WHAT DOES THE TERM EXPUNGEMENT ACTUALLY MEAN?
After a person has been convicted of a crime or completed a diversion for a charged offense, there is a criminal record that is created, and that criminal record is generally maintained with the Kansas Bureau of Investigation (KBI). The KBI is the central repository for all criminal records in Kansas. Whenever a person seeks to get that record taken down, whether because they are trying to get a new job or it’s preventing them from going to a preferred school or enjoying some sort of right that they would otherwise be able to enjoy, then they are looking for an expungement.
Expungement is not available in every state; however, it’s available in Kansas for a wide variety of crimes. What an expungement does is it takes a criminal record and seals it from public view. This does not mean that you can expunge your record where it will not be available for law enforcement purposes. But generally, that doesn’t matter to people who are seeking an expungement. For most people, if you want to get your record expunged, it is because you want to do something new, get a better job or a better place to live.
How Does An Expungement Differ From A Sealed Record Or A Pardon?A lot of people use those terms interchangeably. Most people don’t go for a pardon in Kansas; in Missouri, it’s another story, but a pardon is usually for somebody that’s going to be sitting in prison, unless the governor issues a pardon as part of the process to let them out. A pardon basically undoes their crime or forgives them for their crime. Getting a record sealed is usually in a civil context, such as if there is some sort of information, such as trade secrets or proprietary information, that a business or individual has a strong interest in keeping out of the public view. If some information that needs to be protected is “filed” in a case then the a party may seek to get that filing “sealed.” Since all or most civil cases are public record, an individual would have their lawyer seek to get the record sealed, which would prevent someone from just going up to the courthouse and obtaining copies of that information that’s in the file. What the expungement statute does is take a criminal offense and make it not viewable to the public.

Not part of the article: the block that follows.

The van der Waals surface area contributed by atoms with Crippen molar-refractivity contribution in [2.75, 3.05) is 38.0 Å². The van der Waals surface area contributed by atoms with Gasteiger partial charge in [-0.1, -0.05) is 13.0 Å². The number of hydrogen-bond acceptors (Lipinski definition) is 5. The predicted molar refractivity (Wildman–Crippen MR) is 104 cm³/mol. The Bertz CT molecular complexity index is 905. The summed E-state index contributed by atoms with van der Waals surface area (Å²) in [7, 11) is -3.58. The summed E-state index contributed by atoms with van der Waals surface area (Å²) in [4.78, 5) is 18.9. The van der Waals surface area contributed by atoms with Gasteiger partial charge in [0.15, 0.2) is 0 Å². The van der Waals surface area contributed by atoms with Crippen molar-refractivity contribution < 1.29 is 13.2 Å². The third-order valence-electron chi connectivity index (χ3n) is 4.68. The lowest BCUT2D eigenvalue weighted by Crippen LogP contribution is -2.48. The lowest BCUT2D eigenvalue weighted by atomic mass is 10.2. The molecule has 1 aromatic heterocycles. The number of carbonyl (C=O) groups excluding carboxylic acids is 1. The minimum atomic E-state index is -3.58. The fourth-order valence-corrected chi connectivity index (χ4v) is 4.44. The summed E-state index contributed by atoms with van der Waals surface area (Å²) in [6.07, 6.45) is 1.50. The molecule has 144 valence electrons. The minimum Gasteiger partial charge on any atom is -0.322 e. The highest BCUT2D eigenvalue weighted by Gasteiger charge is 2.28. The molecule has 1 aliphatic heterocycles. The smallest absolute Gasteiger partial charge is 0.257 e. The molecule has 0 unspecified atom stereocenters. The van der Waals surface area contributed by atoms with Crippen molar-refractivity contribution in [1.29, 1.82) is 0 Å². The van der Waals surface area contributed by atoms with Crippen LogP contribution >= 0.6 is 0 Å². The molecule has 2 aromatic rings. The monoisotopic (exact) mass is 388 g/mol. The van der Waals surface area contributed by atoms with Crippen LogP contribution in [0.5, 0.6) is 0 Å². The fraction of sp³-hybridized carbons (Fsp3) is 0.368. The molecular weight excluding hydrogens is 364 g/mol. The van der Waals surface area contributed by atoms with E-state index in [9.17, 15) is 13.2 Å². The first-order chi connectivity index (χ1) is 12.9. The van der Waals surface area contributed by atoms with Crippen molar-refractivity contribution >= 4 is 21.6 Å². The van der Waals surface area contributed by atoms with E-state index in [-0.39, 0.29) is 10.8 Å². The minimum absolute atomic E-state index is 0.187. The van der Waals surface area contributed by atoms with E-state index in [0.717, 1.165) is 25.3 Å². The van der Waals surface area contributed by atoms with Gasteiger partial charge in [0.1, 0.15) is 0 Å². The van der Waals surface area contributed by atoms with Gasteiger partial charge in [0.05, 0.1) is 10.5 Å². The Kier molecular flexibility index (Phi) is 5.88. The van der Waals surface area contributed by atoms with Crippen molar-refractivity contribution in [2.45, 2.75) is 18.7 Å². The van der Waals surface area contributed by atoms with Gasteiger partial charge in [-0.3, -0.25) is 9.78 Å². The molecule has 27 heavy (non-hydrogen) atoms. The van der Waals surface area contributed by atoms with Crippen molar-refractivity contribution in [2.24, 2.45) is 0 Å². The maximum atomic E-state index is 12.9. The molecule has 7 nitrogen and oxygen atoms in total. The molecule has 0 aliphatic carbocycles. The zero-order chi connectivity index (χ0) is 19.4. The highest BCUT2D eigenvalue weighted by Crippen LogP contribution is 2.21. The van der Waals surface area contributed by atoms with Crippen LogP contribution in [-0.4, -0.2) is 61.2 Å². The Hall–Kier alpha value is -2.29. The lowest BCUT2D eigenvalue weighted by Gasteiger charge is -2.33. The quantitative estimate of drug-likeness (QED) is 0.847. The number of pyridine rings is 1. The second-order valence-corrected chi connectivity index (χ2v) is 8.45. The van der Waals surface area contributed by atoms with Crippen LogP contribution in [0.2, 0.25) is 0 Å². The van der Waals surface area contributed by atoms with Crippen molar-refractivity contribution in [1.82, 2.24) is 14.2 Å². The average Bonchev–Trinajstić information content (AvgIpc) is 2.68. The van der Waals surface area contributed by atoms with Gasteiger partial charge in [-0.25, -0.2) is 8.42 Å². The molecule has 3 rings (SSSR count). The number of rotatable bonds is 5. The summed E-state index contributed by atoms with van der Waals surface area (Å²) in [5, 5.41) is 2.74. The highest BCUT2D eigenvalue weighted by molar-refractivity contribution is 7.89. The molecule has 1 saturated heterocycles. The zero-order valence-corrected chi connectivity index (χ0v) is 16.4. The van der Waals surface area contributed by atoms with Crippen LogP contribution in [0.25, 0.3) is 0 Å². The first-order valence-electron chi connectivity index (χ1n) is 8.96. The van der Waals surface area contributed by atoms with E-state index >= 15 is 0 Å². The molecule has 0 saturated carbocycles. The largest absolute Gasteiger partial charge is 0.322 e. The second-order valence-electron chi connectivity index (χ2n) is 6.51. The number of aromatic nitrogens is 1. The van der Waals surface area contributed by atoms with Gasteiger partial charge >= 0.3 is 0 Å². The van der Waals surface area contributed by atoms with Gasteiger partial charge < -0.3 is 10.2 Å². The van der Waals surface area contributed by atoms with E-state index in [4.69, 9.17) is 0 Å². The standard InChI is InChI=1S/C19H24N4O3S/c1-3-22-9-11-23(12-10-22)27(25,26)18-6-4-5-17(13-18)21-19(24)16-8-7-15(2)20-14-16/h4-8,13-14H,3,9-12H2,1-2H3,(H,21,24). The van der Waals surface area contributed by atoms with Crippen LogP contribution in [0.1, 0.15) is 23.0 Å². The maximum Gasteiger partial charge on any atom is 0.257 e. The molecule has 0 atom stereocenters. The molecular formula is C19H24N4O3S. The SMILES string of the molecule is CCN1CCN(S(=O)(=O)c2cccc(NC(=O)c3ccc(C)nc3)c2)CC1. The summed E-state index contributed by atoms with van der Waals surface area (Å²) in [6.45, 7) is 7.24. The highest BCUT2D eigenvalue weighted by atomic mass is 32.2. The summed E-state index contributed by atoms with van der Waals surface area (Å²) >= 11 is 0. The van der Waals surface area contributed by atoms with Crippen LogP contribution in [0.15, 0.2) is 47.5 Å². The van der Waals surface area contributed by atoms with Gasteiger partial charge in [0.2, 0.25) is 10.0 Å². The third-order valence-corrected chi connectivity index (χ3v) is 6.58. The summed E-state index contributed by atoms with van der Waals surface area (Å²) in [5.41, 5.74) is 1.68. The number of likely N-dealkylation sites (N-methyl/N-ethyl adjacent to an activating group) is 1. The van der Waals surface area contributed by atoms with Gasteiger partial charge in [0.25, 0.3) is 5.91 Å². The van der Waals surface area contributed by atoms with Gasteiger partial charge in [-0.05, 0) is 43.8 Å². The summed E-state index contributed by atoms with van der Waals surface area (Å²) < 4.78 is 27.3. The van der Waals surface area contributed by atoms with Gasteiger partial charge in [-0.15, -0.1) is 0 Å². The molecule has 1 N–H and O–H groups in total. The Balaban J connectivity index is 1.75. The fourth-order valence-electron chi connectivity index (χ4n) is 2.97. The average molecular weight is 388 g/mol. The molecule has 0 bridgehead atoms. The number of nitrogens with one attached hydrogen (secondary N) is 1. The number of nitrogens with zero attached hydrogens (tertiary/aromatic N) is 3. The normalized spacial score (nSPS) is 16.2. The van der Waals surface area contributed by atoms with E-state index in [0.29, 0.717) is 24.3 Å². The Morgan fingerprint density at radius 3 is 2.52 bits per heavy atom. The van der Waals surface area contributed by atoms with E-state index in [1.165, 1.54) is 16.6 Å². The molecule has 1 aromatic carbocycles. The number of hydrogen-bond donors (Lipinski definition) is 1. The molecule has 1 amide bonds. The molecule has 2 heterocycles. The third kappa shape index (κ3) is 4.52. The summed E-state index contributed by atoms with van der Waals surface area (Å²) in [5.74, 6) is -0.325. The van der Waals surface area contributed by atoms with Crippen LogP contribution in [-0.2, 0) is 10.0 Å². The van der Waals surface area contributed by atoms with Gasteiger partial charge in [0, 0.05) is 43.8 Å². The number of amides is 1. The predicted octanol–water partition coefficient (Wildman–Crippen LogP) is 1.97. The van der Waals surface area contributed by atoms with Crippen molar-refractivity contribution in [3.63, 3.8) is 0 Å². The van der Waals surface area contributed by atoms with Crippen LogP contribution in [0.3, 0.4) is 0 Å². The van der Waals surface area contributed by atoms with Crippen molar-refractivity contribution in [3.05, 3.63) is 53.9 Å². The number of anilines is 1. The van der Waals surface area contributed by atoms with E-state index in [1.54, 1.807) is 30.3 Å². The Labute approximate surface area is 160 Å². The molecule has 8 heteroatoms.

What Are The Eligibility Requirements To File For An Expungement?There are three considerations. You have to look at the crime that the person was convicted of, when the person was convicted and when they got off probation or parole. After you know those three things, you can usually determine whether a person is going to be eligible for an expungement. Just because you are eligible to apply for an expungement or file a petition for it does not mean that it’s always going to be granted. You have to wait a prescribed period of time, and that prescribed period of time depends on the severity of the crime. Obviously, in more severe crimes, you have to wait longer. The Kansas state legislature has basically listed every single crime and how long you have to wait, and they’ve also listed if it’s expungable at all.
After you get past those three considerations, you have to look at whether the person has been convicted of any felonies in the last two years, which bars them from applying for an expungement. Then they also have to show that it’s in the interest of justice or the public good that they get this record taken down. This is usually the biggest hurdle because most people won’t apply if they don’t qualify by the statute because it’s useless to apply for something you know you can’t get. What they’re generally trying to prove is if it’s in the public interest or the public good to keep this off their record.
Do Expungements Apply To Just Charges Or Convictions As Well?There are actually two different statutes. One is for expunging a crime for which you were never convicted, and the other one is for expunging crimes that you were convicted of. One of the main differences is that for the crime that you were never convicted of, you can apply for the expungement of that immediately. You don’t have to wait for a prescribed period of time. Other than that, they are fairly similar.